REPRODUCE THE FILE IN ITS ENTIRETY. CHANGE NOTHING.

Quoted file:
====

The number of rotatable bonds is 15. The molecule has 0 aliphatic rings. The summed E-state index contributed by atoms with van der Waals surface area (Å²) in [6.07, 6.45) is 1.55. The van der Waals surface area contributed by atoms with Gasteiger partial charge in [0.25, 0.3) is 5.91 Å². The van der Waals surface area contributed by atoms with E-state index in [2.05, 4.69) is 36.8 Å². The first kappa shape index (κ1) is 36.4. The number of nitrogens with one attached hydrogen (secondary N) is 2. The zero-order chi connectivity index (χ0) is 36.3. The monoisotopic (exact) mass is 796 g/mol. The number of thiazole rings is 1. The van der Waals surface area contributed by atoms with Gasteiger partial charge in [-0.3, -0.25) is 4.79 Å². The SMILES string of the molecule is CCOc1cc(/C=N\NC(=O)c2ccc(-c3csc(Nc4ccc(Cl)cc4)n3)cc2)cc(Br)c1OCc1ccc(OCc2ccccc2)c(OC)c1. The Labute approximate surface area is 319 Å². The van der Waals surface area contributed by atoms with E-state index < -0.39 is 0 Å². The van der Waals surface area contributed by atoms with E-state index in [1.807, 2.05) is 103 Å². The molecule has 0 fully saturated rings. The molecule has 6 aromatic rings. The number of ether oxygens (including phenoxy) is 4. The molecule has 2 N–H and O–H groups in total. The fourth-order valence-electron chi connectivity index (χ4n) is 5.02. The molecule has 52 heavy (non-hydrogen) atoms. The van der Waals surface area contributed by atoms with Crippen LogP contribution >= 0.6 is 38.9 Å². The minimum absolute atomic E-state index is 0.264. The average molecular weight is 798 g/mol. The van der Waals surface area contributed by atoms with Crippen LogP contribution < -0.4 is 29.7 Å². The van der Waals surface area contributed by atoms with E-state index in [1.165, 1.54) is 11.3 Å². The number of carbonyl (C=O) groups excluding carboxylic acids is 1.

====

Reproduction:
The number of rotatable bonds is 15. The molecule has 0 aliphatic rings. The summed E-state index contributed by atoms with van der Waals surface area (Å²) in [6.07, 6.45) is 1.55. The van der Waals surface area contributed by atoms with Gasteiger partial charge in [0.25, 0.3) is 5.91 Å². The van der Waals surface area contributed by atoms with E-state index in [2.05, 4.69) is 36.8 Å². The first kappa shape index (κ1) is 36.4. The number of nitrogens with one attached hydrogen (secondary N) is 2. The zero-order chi connectivity index (χ0) is 36.3. The monoisotopic (exact) mass is 796 g/mol. The number of thiazole rings is 1. The van der Waals surface area contributed by atoms with Gasteiger partial charge in [-0.3, -0.25) is 4.79 Å². The SMILES string of the molecule is CCOc1cc(/C=N\NC(=O)c2ccc(-c3csc(Nc4ccc(Cl)cc4)n3)cc2)cc(Br)c1OCc1ccc(OCc2ccccc2)c(OC)c1. The Labute approximate surface area is 319 Å². The van der Waals surface area contributed by atoms with E-state index < -0.39 is 0 Å². The van der Waals surface area contributed by atoms with E-state index in [1.807, 2.05) is 103 Å². The molecule has 0 fully saturated rings. The molecule has 6 aromatic rings. The number of ether oxygens (including phenoxy) is 4. The molecule has 2 N–H and O–H groups in total. The fourth-order valence-electron chi connectivity index (χ4n) is 5.02. The molecule has 52 heavy (non-hydrogen) atoms. The van der Waals surface area contributed by atoms with Crippen LogP contribution >= 0.6 is 38.9 Å². The minimum absolute atomic E-state index is 0.264. The average molecular weight is 798 g/mol. The van der Waals surface area contributed by atoms with Crippen LogP contribution < -0.4 is 29.7 Å². The van der Waals surface area contributed by atoms with E-state index in [1.165, 1.54) is 11.3 Å². The number of carbonyl (C=O) groups excluding carboxylic acids is 1.